“We disagree, and we believe that the facts clearly indicate that the company’s attempt at transformation has failed: Argo has continued to underperform its peers and the relevant indices since every point in early 2020 that could reasonably mark the beginning of a supposed transformation.”
The fund, which in 2021 urged Argo’s board to consider the prospect of selling the business, is of the strong view that the underwriter’s roster of directors must immediately be augmented and reconstituted. Capital Returns has put forward two director candidates, whose nomination prompted the aforementioned release by Argo.
“It is worth noting that the company never once used the term ‘strategic repositioning’ in any public communication during 2020,” Capital Returns went on to declare, “when the supposed transformation was initiated. In our view, Argo is belatedly attempting to create an appearance of progress and strategic change in order to convince shareholders that further board refreshment is unnecessary.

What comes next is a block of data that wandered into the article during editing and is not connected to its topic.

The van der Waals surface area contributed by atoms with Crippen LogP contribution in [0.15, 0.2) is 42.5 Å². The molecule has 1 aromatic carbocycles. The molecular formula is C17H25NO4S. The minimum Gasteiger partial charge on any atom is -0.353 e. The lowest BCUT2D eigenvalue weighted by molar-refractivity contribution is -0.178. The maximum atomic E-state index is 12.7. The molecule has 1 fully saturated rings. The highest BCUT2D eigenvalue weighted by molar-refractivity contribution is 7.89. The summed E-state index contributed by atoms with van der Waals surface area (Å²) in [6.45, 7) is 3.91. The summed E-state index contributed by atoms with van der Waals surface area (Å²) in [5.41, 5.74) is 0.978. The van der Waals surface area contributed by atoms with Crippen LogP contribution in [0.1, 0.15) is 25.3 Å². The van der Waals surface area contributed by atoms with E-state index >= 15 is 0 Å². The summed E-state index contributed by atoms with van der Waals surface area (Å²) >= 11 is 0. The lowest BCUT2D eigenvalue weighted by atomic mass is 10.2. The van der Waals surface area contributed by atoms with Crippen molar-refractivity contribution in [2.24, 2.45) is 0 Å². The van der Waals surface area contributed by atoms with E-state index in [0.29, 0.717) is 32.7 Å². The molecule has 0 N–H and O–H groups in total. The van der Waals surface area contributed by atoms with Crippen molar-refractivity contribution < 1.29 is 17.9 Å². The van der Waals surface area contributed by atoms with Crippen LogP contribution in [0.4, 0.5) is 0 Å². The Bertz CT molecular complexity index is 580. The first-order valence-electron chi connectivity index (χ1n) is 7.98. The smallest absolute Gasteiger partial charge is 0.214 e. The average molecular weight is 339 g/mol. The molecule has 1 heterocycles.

“We will not be fooled by Argo’s attempts to rewrite the past. The current board has been given ample opportunity to create value at Argo, and the claimed ‘strategic repositioning’ in 2020 has resulted in further destruction of shareholder value. We believe that the board must be urgently enhanced if Argo is to reach its potential.”
It added: “We call upon the company to hold its annual meeting in early May, in keeping with its historical practice, so that shareholders can have the opportunity to elect new directors without delay. We also caution the company against any unilateral and late-stage board refreshment; such tactical manoeuvres will only serve to confirm our view that this board, as currently comprised, is more interested in self-preservation than in rebuilding trust with shareholders.”
As of this writing, Argo has not issued a public response to the activist shareholder’s assertions. The insurer’s annual general meeting has not yet been announced either.